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Supreme Court ruling on compensation under the Part-Time Employment

Discrimination - Equal Treatment Act
Supreme Court ruling on compensation under the Part-Time Employment Act
A dental assistant who was dismissed after refusing to work full time was awarded 3 months’ pay by the ‎Danish Supreme Court.‎ 
Part-time employees are protected against discrimination under the Danish Part-Time Employment Act. ‎If an employer dismisses a part-time employee and the employee can show that there is reason to ‎believe that the reason for the dismissal was the employee’s wish to work part time, the onus of ‎disproving this will be on the employer. But what standard of proof applies to the employer then? This ‎issue was considered by the Danish Supreme Court in this case.‎
Two dentists who owned a clinic together needed to increase the number of dental assistant hours. The ‎clinic was in the process of being ISO certified, the dental hygienist was returning from her maternity ‎leave and one of the dentists wanted to work longer hours. The clinic had a total of four dental ‎assistants, all of them part-time employees. To achieve the extra number of hours needed, the dentists ‎gave notice to the dental assistant working the least number of hours that she would have to work 24 ‎instead of 37 hours a week.‎
The dental assistant did not want to transfer to full time and was then dismissed. She believed that her ‎dismissal was contrary to the Danish Part-Time Employment Act because she had refused to switch to ‎full time, and she contacted her trade union. The dentists, on the other hand, believed that dismissing ‎the assistant and hiring a new full-time assistant was justified by operational needs. After the lower ‎court’s judgment, the case was appealed twice, thus ending up before the Danish Supreme Court.‎
Not a considerable inconvenience
The Supreme Court believed that the dental assistant had established a presumption of discrimination ‎because she had been dismissed immediately after refusing to work full time. Thus, the burden of proof ‎shifted and the dentists were then required to prove that the request for the dental assistant to work ‎full time was justified by operational needs.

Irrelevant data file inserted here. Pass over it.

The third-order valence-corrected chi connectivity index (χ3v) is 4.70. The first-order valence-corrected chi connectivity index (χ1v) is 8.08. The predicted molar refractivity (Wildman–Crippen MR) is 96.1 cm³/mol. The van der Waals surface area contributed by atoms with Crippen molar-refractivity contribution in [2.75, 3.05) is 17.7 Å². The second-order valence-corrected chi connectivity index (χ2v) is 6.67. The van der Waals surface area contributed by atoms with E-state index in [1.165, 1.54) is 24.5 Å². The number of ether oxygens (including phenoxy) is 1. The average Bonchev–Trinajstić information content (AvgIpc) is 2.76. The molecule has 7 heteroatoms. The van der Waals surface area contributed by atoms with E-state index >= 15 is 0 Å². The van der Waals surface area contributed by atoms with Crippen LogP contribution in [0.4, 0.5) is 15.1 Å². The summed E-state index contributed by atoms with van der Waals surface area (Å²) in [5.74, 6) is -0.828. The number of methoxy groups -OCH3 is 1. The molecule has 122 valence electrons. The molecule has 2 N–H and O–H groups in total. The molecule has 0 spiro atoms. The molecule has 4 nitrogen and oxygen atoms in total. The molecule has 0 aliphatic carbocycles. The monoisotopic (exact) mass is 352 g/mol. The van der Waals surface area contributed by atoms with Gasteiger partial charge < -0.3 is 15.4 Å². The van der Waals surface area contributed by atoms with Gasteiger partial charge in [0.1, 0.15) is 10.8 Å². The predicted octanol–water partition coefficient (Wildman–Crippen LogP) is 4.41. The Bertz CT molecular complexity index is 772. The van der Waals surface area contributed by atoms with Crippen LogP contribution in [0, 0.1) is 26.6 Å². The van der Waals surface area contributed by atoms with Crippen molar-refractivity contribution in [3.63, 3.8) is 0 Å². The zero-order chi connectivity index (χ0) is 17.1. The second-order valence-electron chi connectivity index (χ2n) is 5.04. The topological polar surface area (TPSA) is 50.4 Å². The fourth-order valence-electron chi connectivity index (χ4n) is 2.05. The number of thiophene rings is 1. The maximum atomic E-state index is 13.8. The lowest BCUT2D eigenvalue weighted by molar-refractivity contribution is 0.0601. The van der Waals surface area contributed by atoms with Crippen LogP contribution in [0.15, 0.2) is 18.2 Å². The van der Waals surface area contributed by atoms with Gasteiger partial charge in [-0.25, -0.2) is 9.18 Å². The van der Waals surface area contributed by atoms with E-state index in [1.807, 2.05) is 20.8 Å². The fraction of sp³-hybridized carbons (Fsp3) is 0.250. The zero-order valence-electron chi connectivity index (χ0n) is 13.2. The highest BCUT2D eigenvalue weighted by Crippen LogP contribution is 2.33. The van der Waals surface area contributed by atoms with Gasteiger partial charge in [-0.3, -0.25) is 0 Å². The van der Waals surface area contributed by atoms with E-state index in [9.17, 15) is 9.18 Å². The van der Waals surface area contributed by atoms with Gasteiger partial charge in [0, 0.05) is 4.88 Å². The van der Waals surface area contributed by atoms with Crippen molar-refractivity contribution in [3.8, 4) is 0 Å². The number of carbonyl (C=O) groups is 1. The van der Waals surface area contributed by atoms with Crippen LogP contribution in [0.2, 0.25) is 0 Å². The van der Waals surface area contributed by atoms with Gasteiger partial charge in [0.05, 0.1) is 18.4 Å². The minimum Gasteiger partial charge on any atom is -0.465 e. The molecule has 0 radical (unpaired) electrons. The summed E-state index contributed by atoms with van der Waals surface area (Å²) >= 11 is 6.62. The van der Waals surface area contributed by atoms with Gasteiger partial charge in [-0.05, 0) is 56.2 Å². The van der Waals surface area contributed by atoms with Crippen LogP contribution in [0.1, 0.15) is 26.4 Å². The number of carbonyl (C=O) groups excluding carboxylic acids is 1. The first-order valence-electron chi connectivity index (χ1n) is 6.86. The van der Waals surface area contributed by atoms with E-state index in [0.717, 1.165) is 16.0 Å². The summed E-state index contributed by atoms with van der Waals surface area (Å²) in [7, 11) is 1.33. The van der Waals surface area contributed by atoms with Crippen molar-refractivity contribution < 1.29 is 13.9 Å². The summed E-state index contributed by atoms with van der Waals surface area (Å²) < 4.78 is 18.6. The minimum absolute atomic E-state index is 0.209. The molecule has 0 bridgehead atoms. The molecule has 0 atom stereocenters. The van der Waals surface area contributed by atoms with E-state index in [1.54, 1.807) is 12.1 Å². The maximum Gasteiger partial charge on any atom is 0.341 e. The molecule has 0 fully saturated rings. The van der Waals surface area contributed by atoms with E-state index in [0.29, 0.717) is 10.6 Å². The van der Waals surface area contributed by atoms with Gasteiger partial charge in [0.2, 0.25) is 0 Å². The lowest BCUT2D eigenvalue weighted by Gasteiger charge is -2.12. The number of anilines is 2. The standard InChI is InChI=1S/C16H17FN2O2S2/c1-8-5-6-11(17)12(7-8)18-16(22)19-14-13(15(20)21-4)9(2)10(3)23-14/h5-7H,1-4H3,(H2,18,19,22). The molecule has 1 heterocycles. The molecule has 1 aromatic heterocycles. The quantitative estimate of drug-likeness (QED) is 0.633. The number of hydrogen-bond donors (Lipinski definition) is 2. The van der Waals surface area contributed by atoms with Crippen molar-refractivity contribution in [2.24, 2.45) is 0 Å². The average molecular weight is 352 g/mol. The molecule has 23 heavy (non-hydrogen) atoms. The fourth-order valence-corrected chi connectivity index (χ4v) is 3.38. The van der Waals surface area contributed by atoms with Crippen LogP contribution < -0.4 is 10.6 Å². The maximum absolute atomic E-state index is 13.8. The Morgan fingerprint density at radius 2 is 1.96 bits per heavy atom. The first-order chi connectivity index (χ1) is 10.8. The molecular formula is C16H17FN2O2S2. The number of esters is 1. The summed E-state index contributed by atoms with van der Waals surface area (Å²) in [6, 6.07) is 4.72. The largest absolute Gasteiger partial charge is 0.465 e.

The Supreme Court accepted the dentists’ need for more assistant hours, but was not satisfied that it ‎would have been a considerable inconvenience or disproportionately costly for them to cover the need ‎for additional hours by hiring another part-time dental assistant. Accordingly, the dentists had failed to ‎discharge the burden of proof, and the dental assistant was awarded 3 months’ pay in compensation ‎under the Danish Part-Time Employment Act.‎
The Supreme Court thus overruled the High Court, which had ruled in favour of the dentists. Click here ‎‎to see our commentary on the ‎High Court judgment.‎
Norrbom Vinding notes:
  • that the ruling, which is specific to the facts of the case, seems to impose relatively strict ‎requirements on the employer’s proof that it is impossible to accommodate the operational ‎needs of the business other than by dismissing a part-time employee who has refused to ‎transfer to full time; and‎

  • that the Danish Supreme Court did not address the issue of whether section 4a(3) of the Danish ‎Part-Time Employment Act also covers the situation where an employee is dismissed for ‎refusing to work longer hours, as the parties to the case agreed that this situation was covered ‎by the Act.‎
The above does not constitute legal advice and should not be relied upon as such
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